Cybercrime is evolving at the speed of innovation, sometimes outpacing the progress of cybersecurity. Cybercrime often has the advantage as it is highly motivated and not bound by the many required compliance and regulatory mandates that businesses face. Threat intelligence can be a useful ally, enriching the process of audit and assessment, and providing proof of security controls and policy enforcement that is required for security and compliance.
During this session, we will explore examples based on real world data where contextual threat intelligence is applied to data security and compliance requirements, as well as popular risk frameworks. This allows us to enrich the IT Audit process, enforce the protection of 3rd party supply chains, and prove alignment with federal regulatory requirements. Christopher Strand, Chief Risk and Compliance Officer at Cybersixgill, will further discuss how cyber threat intelligence can provide risk-based security control prioritization to enable enterprise system security, data protection, and risk assessment.
What you'll learn
Uncover what actionable Cyber Threat Intelligence (CTI) is and the critical role it plays in security and compliance policy enforcement
Implement risk-based CTI to prioritize system security gaps and enhance an organization’s security posture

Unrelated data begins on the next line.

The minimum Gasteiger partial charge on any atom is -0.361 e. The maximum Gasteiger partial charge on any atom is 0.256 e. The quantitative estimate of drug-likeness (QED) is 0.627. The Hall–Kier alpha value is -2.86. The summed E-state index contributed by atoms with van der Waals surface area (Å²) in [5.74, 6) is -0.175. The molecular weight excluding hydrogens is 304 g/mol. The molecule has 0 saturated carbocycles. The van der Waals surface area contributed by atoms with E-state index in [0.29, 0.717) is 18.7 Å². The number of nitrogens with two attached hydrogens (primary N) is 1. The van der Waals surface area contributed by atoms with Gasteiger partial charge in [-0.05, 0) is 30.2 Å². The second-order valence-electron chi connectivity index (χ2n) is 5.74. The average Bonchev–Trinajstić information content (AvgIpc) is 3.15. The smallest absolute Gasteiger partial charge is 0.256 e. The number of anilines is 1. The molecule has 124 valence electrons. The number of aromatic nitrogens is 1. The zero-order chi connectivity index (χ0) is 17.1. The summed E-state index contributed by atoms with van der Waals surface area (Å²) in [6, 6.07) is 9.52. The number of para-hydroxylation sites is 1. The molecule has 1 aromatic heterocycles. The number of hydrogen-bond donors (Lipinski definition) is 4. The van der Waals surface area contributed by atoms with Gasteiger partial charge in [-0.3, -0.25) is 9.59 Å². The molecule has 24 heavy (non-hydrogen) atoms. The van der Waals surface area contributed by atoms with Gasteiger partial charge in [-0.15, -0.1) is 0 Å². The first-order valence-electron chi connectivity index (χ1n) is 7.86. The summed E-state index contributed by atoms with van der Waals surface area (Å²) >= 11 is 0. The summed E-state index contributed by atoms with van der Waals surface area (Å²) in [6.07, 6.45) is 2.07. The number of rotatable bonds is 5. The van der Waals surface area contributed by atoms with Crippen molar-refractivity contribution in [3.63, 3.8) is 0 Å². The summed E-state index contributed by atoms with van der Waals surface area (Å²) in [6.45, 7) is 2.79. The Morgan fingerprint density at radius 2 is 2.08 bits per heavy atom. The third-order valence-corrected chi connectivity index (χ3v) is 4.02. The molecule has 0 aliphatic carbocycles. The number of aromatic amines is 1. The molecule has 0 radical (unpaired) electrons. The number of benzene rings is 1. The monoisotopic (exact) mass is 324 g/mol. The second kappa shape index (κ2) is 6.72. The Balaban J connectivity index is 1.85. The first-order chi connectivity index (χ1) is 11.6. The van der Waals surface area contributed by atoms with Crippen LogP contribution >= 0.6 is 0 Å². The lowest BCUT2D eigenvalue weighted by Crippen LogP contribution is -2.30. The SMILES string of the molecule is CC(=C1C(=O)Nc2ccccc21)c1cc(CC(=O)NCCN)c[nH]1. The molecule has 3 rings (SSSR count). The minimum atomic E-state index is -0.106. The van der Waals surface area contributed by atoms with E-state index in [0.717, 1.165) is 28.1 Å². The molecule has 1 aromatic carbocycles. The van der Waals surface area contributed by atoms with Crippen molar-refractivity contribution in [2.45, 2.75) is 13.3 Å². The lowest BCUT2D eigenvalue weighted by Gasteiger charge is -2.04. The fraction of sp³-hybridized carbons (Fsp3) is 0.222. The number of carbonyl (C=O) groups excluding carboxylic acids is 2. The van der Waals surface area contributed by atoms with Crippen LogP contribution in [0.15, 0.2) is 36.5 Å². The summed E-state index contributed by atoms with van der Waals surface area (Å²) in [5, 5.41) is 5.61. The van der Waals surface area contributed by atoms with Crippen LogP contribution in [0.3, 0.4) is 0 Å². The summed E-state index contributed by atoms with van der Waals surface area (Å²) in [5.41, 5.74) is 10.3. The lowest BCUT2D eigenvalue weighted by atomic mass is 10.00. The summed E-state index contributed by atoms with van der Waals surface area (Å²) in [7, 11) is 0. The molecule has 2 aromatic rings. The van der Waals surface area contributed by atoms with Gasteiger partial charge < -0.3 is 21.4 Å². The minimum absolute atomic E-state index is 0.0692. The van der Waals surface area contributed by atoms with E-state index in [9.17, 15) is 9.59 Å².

Analyze the organization’s digital footprint to help predict targeted threat patterns Use CTI findings to accelerate risk assessment and data privacy adherence
Meet our speaker
Chris StrandChief Risk and Compliance Officer
Christopher Strand is the Chief Risk and Compliance Officer at Cybersixgill. He has spent the last 25 years developing business models and cutting-edge market opportunities within a broad range of IT Security businesses. He has brought value to both established industry names looking to expand their market share and to small start ups requiring differentiation to break into the market. At Cybersixgill he is responsible for leading the global security risk and compliance business unit, which helps companies and security executives bridge the gap between cybersecurity and regulatory cyber-compliance.